The only difference is the placement of the [letter] "ayin." The "nun" and the "gimel" are in the same place. The only difference is whether the "ayin" is at the beginning or at the end. What is the difference between "nega" and "oneg?" What is the difference between a person having tza'ra'as and a person having pleasure? It all depends on the placement of the "ayin." That is this person's problem. The problem is with the "ayin." His problem is with his perspective and his approach to life. His problem is with his ayin, so his tikun must be "hofach hanega es ayno." He must change his "ayin." He must take the "ayin" from the word "nega" and make it into "oneg."
However, if someone is so stingy of spirit that he can not be gracious or see the good side of life, then he remains a metzorah. "Henay lo hofach hanega es ayno" - the nega remains and he must burn the garment because he is incapable of changing his "ayin." He is incapable of changing his perspective.
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--in the matter of the "The Far Side..." v. "The Far Side", we are awaiting response from theCreator to our request for permission of use of "the gift" in this location.

What Is Your Plan?

A great article by R' Horowitz about having a plan, leading to some very interesting discussion and points in the comments about the issue. A number of commenters have argued that much of the problem lies in Rabbeim and Roshei Yeshiva who discourage students from having a plan, by discouraging things like college, emphasizing trusting that if they learn, God will provide, etc. I've mentioned one of my own similar experiences in the past:
I still recall a conversation I had with a Rebbe in a certain yeshiva I was in for a few months. ...

As we started to walk up the hill toward his home, he asked me a few basic questions, including what my plans were for the coming year. I responded that I was likely going to be going to Lander College. He questioned why I was going to college, to which I looked at him, slightly confused, as I really didn't understand what he was asking. After a couple of seconds I responded that I needed to get a degree so I can make a living. He immediately spoke up and said simply
"That's a copout."
I was taken completely aback, but I recovered enough after a few seconds to mumble something along the lines of "You don't know me, you don't know my family, we don't have any money..." or something along those lines. He responded that it's still a copout and I was just looking for a way out of staying in yeshiva.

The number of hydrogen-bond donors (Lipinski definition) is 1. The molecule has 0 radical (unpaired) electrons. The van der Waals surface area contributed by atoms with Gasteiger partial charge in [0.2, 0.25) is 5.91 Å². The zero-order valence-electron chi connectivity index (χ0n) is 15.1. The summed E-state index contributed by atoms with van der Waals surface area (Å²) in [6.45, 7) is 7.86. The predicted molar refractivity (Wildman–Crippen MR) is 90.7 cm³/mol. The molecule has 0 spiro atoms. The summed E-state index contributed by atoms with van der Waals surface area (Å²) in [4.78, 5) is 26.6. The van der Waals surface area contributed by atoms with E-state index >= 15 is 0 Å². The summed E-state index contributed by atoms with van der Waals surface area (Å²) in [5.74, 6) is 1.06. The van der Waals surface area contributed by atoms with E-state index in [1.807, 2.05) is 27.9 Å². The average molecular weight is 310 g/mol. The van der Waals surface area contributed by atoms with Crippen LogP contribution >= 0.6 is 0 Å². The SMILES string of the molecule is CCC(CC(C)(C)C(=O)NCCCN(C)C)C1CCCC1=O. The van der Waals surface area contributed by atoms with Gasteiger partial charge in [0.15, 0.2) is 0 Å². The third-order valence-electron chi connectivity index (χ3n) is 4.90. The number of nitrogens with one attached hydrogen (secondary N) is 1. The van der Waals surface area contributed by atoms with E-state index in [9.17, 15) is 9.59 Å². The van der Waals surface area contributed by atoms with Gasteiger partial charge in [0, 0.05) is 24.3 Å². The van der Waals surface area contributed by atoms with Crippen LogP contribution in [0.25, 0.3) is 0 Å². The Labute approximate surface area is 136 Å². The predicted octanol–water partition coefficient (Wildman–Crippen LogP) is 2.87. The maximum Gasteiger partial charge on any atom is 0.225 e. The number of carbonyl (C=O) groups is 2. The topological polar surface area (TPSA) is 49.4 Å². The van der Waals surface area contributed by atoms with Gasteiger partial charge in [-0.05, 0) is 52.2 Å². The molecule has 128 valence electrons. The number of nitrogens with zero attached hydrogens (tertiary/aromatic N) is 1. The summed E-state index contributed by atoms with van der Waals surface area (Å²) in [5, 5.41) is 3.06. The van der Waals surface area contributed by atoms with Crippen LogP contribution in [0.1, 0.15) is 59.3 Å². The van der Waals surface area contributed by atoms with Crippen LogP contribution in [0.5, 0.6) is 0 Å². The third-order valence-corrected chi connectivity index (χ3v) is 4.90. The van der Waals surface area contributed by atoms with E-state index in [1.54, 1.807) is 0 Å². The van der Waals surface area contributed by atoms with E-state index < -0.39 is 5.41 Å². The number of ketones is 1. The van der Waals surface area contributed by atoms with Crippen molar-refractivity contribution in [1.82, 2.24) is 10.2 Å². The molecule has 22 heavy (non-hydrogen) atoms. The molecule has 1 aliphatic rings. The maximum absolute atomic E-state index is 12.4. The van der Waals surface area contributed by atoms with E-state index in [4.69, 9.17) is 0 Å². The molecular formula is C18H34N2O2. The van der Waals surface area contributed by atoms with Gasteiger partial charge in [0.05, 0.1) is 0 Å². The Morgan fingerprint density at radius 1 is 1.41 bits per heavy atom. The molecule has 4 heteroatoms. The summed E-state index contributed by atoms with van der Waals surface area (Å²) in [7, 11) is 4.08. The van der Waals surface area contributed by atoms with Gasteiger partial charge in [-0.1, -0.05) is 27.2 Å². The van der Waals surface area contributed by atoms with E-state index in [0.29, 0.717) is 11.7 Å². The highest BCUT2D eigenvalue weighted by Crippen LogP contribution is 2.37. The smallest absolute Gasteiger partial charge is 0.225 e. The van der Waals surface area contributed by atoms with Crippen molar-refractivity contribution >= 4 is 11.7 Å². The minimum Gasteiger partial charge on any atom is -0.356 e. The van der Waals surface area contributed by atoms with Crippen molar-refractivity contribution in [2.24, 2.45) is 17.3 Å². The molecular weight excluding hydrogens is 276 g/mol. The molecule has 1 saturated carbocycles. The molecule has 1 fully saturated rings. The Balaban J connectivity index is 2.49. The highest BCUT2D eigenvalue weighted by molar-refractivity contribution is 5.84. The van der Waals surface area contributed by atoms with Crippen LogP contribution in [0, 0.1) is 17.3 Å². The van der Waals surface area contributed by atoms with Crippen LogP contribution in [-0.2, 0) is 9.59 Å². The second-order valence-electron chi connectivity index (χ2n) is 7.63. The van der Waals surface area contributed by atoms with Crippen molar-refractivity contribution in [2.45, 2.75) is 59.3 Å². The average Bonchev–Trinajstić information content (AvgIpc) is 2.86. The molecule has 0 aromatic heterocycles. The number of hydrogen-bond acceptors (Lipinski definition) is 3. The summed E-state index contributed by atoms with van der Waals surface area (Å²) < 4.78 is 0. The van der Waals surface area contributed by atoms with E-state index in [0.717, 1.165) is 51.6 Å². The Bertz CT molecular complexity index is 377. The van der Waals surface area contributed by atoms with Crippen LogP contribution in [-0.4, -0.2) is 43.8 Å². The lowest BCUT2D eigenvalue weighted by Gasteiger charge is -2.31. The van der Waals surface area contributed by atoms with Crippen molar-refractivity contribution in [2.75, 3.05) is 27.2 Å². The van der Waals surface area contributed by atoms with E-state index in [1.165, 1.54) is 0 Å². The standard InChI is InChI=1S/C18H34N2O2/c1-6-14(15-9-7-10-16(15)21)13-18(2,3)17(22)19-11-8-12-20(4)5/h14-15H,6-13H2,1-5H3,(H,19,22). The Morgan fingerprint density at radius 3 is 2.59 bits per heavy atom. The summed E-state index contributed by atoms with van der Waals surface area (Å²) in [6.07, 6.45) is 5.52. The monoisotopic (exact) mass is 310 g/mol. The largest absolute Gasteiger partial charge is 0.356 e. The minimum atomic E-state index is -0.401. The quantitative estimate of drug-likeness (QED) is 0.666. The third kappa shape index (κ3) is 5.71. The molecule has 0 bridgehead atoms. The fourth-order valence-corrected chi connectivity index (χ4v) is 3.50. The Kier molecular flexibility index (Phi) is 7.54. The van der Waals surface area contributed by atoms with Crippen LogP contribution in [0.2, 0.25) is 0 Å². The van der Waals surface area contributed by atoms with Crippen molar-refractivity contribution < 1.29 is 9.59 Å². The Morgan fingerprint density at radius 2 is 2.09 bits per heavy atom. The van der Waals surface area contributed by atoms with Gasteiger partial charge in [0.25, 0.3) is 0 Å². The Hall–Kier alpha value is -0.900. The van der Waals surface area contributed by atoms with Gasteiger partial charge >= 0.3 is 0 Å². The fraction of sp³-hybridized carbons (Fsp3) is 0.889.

But, while I think the commenters at his site are making valid points, I also feel that it can't only be the Rabbeim who are at fault, or even necessarily primarily at fault. Parents should have been emphasizing with their kids throughout their lives that they need to have a plan, that they can't rely on other people for things like money, that it's not okay to have 'how much will the in-laws give' as a prerequisite for dating.

Of course, there are many parents who do do this, only to be undermined to an extent by the Rabbeim, teachers, and other influences in their children's lives. And of course, it is tricky to start telling one's children to not respect their Rabbeim, particularly when they're younger; hopefully, they've instilled the right balance of listening to and respecting Rabbeim while thinking for themselves what makes sense and what does not - what is right and what is not.

Have a wonderful Shabbos, and enjoy G's The Far Side, coming in a few minutes.

Thursday, April 03, 2008

Food Court Musical

I just saw this at Jack's (actually, he got it from here). It's awsome. I always wondered why in real life we can't spontaneously break into a song like in the movies. Hmmmm....If anyone is interested, I'm going to be at the Sherman Oaks food court tomorrow at 1:00 PM.



Boxer, Rabbi?

(Hat tip: Mom) This story is very interesting:
Four days before his first North American Boxing Federation title defense, Yuri Foreman sat in the basement of a Brooklyn brownstone studying Shulchan Aruch, the code of Jewish law. By early afternoon, he would be at Gleason’s Gym to train for his approaching bout with Saul Román, a power puncher from Mexico with 24 knockouts in 28 fights.
The Times article discusses the possible halachic issues with boxing (trying to injure another), which is also interesting to see.

Rabbi Joseph Potasnik, executive vice president of the New York Board of Rabbis, said Jewish principles would seem to put Foreman’s professional career at odds with his religious education. It is forbidden, the rabbi said, to injure yourself or another person. Rabbinic law also asks individuals to avoid situations of potential danger.